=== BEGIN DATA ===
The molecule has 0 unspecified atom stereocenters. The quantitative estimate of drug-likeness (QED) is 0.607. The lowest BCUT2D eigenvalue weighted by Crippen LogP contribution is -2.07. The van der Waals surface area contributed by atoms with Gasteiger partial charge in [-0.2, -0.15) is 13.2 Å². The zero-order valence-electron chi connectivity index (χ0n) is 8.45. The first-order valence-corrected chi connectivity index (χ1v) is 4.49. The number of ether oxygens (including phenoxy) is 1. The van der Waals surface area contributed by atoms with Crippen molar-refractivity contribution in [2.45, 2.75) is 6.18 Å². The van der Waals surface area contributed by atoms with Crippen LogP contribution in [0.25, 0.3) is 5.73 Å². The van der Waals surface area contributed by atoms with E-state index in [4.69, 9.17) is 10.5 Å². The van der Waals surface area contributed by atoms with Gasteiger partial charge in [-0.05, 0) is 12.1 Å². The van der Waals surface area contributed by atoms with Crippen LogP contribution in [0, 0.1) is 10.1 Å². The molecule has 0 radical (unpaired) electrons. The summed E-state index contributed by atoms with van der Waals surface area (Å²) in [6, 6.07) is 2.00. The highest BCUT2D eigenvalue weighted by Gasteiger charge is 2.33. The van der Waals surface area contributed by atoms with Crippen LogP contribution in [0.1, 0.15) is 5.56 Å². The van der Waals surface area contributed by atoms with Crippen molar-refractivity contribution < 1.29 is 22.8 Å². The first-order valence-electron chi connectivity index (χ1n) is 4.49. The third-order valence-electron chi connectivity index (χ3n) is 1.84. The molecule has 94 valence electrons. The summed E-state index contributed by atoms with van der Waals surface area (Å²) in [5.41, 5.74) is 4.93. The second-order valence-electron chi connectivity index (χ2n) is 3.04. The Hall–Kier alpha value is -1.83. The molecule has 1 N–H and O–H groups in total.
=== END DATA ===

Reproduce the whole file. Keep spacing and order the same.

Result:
The molecule has 0 unspecified atom stereocenters. The quantitative estimate of drug-likeness (QED) is 0.607. The lowest BCUT2D eigenvalue weighted by Crippen LogP contribution is -2.07. The van der Waals surface area contributed by atoms with Gasteiger partial charge in [-0.2, -0.15) is 13.2 Å². The zero-order valence-electron chi connectivity index (χ0n) is 8.45. The first-order valence-corrected chi connectivity index (χ1v) is 4.49. The number of ether oxygens (including phenoxy) is 1. The van der Waals surface area contributed by atoms with Crippen molar-refractivity contribution in [2.45, 2.75) is 6.18 Å². The van der Waals surface area contributed by atoms with Crippen LogP contribution in [0.25, 0.3) is 5.73 Å². The van der Waals surface area contributed by atoms with E-state index in [4.69, 9.17) is 10.5 Å². The van der Waals surface area contributed by atoms with Gasteiger partial charge in [-0.05, 0) is 12.1 Å². The van der Waals surface area contributed by atoms with Crippen LogP contribution in [0, 0.1) is 10.1 Å². The molecule has 0 radical (unpaired) electrons. The summed E-state index contributed by atoms with van der Waals surface area (Å²) in [6, 6.07) is 2.00. The highest BCUT2D eigenvalue weighted by Gasteiger charge is 2.33. The van der Waals surface area contributed by atoms with Crippen LogP contribution in [0.1, 0.15) is 5.56 Å². The van der Waals surface area contributed by atoms with Crippen molar-refractivity contribution < 1.29 is 22.8 Å². The first-order valence-electron chi connectivity index (χ1n) is 4.49. The third-order valence-electron chi connectivity index (χ3n) is 1.84. The molecule has 94 valence electrons. The summed E-state index contributed by atoms with van der Waals surface area (Å²) in [5.41, 5.74) is 4.93. The second-order valence-electron chi connectivity index (χ2n) is 3.04. The Hall–Kier alpha value is -1.83. The molecule has 1 N–H and O–H groups in total.